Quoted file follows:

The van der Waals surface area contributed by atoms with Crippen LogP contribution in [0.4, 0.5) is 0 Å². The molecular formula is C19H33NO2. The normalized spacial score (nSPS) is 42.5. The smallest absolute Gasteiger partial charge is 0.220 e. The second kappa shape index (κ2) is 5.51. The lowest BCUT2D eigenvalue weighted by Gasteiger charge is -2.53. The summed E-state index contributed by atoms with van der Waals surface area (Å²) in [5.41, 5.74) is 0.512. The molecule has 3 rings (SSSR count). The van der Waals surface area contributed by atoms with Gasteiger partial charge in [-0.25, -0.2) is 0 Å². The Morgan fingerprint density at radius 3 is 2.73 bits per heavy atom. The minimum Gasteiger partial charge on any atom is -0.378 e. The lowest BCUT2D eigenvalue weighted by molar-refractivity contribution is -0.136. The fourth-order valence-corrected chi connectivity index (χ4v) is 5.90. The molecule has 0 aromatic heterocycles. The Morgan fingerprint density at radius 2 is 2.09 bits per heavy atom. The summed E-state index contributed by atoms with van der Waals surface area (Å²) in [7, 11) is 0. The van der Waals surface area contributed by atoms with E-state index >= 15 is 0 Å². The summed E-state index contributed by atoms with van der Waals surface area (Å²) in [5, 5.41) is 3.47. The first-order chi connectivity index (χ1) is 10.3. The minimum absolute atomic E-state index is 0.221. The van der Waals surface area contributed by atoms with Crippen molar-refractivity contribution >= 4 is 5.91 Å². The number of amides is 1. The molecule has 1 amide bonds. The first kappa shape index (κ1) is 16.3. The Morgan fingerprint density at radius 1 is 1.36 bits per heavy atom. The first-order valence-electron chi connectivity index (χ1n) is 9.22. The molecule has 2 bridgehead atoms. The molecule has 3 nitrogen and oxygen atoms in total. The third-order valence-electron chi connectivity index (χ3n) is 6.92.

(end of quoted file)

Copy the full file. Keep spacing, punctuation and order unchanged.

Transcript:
The van der Waals surface area contributed by atoms with Crippen LogP contribution in [0.4, 0.5) is 0 Å². The molecular formula is C19H33NO2. The normalized spacial score (nSPS) is 42.5. The smallest absolute Gasteiger partial charge is 0.220 e. The second kappa shape index (κ2) is 5.51. The lowest BCUT2D eigenvalue weighted by Gasteiger charge is -2.53. The summed E-state index contributed by atoms with van der Waals surface area (Å²) in [5.41, 5.74) is 0.512. The molecule has 3 rings (SSSR count). The van der Waals surface area contributed by atoms with Gasteiger partial charge in [-0.25, -0.2) is 0 Å². The Morgan fingerprint density at radius 3 is 2.73 bits per heavy atom. The minimum Gasteiger partial charge on any atom is -0.378 e. The lowest BCUT2D eigenvalue weighted by molar-refractivity contribution is -0.136. The fourth-order valence-corrected chi connectivity index (χ4v) is 5.90. The molecule has 0 aromatic heterocycles. The Morgan fingerprint density at radius 2 is 2.09 bits per heavy atom. The summed E-state index contributed by atoms with van der Waals surface area (Å²) in [7, 11) is 0. The van der Waals surface area contributed by atoms with E-state index >= 15 is 0 Å². The summed E-state index contributed by atoms with van der Waals surface area (Å²) in [5, 5.41) is 3.47. The first-order chi connectivity index (χ1) is 10.3. The minimum absolute atomic E-state index is 0.221. The van der Waals surface area contributed by atoms with Crippen molar-refractivity contribution >= 4 is 5.91 Å². The number of amides is 1. The molecule has 1 amide bonds. The first kappa shape index (κ1) is 16.3. The Morgan fingerprint density at radius 1 is 1.36 bits per heavy atom. The first-order valence-electron chi connectivity index (χ1n) is 9.22. The molecule has 2 bridgehead atoms. The molecule has 3 nitrogen and oxygen atoms in total. The third-order valence-electron chi connectivity index (χ3n) is 6.92.